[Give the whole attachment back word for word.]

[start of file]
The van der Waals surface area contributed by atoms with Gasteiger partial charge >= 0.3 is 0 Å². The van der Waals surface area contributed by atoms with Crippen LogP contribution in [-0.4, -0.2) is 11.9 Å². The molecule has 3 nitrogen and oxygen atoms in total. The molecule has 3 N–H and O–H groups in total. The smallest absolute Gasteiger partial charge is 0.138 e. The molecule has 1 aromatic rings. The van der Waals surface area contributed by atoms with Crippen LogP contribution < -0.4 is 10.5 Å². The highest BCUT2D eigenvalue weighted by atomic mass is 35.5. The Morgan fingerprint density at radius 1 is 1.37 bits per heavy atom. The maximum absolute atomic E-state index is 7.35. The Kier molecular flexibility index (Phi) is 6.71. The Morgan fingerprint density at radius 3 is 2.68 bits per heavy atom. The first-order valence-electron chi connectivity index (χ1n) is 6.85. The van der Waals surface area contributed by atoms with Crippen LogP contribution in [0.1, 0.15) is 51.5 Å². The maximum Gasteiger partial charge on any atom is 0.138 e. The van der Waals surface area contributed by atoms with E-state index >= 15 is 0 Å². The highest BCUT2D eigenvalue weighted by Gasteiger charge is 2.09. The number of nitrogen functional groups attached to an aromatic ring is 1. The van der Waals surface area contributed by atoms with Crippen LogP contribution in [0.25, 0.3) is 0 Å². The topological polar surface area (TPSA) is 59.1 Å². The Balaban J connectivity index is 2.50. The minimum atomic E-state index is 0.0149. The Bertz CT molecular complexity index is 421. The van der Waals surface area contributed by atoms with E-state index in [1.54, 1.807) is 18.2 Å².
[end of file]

The van der Waals surface area contributed by atoms with Gasteiger partial charge >= 0.3 is 0 Å². The van der Waals surface area contributed by atoms with Crippen LogP contribution in [-0.4, -0.2) is 11.9 Å². The molecule has 3 nitrogen and oxygen atoms in total. The molecule has 3 N–H and O–H groups in total. The smallest absolute Gasteiger partial charge is 0.138 e. The molecule has 1 aromatic rings. The van der Waals surface area contributed by atoms with Crippen LogP contribution < -0.4 is 10.5 Å². The highest BCUT2D eigenvalue weighted by atomic mass is 35.5. The Morgan fingerprint density at radius 1 is 1.37 bits per heavy atom. The maximum absolute atomic E-state index is 7.35. The Kier molecular flexibility index (Phi) is 6.71. The Morgan fingerprint density at radius 3 is 2.68 bits per heavy atom. The first-order valence-electron chi connectivity index (χ1n) is 6.85. The van der Waals surface area contributed by atoms with Crippen LogP contribution in [0.1, 0.15) is 51.5 Å². The maximum Gasteiger partial charge on any atom is 0.138 e. The van der Waals surface area contributed by atoms with E-state index >= 15 is 0 Å². The highest BCUT2D eigenvalue weighted by Gasteiger charge is 2.09. The number of nitrogen functional groups attached to an aromatic ring is 1. The van der Waals surface area contributed by atoms with Crippen LogP contribution in [0.25, 0.3) is 0 Å². The topological polar surface area (TPSA) is 59.1 Å². The Balaban J connectivity index is 2.50. The minimum atomic E-state index is 0.0149. The Bertz CT molecular complexity index is 421. The van der Waals surface area contributed by atoms with E-state index in [1.54, 1.807) is 18.2 Å².